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With Lakes <a href="/content/Lake_Biel" style="color:blue">Biel</a> and <a href="/content/Lake_Morat" style="color:blue">Morat</a> in the background
With Lakes Biel and Morat in the background

Lake Neuchâtel (French: Lac de Neuchâtel; German: Neuenburgersee) is a lake primarily in Romandy, in the French-speaking part of Switzerland. The lake lies mainly in the canton of Neuchâtel, but is also shared by the cantons of Vaud, Fribourg, and Bern.

With a surface of 218.3 km2 (84 sq mi), Lake Neuchâtel is the largest lake located entirely in Switzerland and the 59th largest lake in Europe. It is 38.3 km (23.8 mi) long and 8.2 km (5.1 mi) at its widest. Its surface is 429 metres (1,407 ft) above sea level, and the maximum depth is 152 metres (499 ft). The total water volume is 14.0 km3 (3.4 cu mi). The lake's drainage area is approximately 2,670 km2 (1,031 sq mi) and its culminating point is Le Chasseron at 1,607 metres (5,272 ft).[2]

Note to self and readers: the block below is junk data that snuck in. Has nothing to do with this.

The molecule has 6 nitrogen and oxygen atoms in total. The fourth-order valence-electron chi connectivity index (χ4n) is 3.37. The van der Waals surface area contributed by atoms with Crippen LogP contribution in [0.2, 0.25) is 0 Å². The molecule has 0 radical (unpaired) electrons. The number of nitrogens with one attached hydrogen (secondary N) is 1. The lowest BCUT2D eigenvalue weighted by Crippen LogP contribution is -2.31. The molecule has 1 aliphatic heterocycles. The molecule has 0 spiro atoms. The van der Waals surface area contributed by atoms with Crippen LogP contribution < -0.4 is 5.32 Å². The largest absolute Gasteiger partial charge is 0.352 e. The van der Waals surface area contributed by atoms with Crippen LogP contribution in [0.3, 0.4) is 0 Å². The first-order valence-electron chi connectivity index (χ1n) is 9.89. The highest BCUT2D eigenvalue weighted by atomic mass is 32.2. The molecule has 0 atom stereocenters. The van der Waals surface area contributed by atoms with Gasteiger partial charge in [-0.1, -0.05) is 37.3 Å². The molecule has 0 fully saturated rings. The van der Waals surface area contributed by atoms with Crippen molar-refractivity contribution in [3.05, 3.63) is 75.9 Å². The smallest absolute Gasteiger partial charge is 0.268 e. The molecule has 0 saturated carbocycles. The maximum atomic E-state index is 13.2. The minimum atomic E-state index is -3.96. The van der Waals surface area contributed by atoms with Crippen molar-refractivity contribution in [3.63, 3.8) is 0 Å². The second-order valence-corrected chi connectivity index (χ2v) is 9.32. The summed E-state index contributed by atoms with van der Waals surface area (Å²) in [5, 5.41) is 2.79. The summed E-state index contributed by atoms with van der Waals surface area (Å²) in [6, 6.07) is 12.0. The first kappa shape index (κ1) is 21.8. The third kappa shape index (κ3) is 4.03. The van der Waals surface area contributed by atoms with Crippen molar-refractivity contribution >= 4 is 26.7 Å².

The lake is fed by the rivers L'Orbe (called La Thielle or La Thièle locally, downstream of the city of Orbe), L'Arnon, L'Areuse, Le Seyon, and La Menthue, as well as by the Canal de la Broye. The Thielle Canal (French: Canal de la Thielle, German: Zihlkanal) drains the lake into Lake Biel and is part of regulation system for the lakes and the rivers of the Seeland region.

Lake Neuchâtel was the home of the now extinct species of deepwater trout Salvelinus neocomensis.[3]

List of settlements on the lake

From Yverdon to La Tène (Southwest to Northeast):[2]

From Yverdon to Gampelen:[2]

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